• Ben

      yes, feels better to invest in what you know.

      • Gregory

        Maybe this is one more reason that factors will work in the future too. Simple geographic diversification is painful for a lot of people so the “obscure” factors too.

  • Good reminder Ben to stay diversified. I hold individual dividend paying stocks and even there, I see the trend of US listed stocks have delivered better returns than those in UK, Ireland, Brazil and China. That’s not sufficient reason to sell them as the international names I hold are strong in those countries. This trend might indeed change in the future.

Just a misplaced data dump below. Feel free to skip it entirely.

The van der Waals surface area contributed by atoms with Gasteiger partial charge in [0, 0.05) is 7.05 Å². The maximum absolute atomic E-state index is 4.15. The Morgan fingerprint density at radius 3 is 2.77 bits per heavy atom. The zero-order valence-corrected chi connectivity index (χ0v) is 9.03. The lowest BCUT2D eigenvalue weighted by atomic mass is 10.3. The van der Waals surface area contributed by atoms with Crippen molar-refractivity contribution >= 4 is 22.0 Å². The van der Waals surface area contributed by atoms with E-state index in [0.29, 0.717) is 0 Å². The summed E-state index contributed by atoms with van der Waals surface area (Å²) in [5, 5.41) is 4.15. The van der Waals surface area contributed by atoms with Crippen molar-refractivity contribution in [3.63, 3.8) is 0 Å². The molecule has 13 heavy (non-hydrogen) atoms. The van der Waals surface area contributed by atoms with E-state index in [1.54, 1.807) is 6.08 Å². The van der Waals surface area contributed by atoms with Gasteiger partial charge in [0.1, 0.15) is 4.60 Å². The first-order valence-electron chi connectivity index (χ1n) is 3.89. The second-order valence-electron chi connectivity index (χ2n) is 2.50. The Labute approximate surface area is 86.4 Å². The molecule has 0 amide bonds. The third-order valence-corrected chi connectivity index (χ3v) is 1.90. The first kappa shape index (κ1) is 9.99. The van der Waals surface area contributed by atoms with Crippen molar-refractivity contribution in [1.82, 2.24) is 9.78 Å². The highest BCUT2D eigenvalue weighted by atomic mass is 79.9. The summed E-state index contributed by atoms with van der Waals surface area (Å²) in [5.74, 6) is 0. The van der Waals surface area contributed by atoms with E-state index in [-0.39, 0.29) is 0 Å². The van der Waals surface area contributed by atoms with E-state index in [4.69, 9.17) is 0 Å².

• A challenge with diversification is that there is often something that isn’t doing well and it tends to attract all the attention. So even when diversification is doing what it is supposed to do, it doesn’t “feel” all that great.

    Nick de Peyster
    https://undervaluedstocks.info/

  • “I cannot predict the future, therefore I diversify.” Great quote. Have had these same discussions with clients over the last few years. Diversification works over time but not every time.

    • Ben

      yep. that’s what makes it so difficult. asset allocation is a long game

  • Michael H Baker,CFP®

    Thank you Ben. I have just started reading your blog….after having read your book a while back..and I’m kicking myself for missing out on all of your great content.

    • Ben

      Thanks for reading.

  • peter t.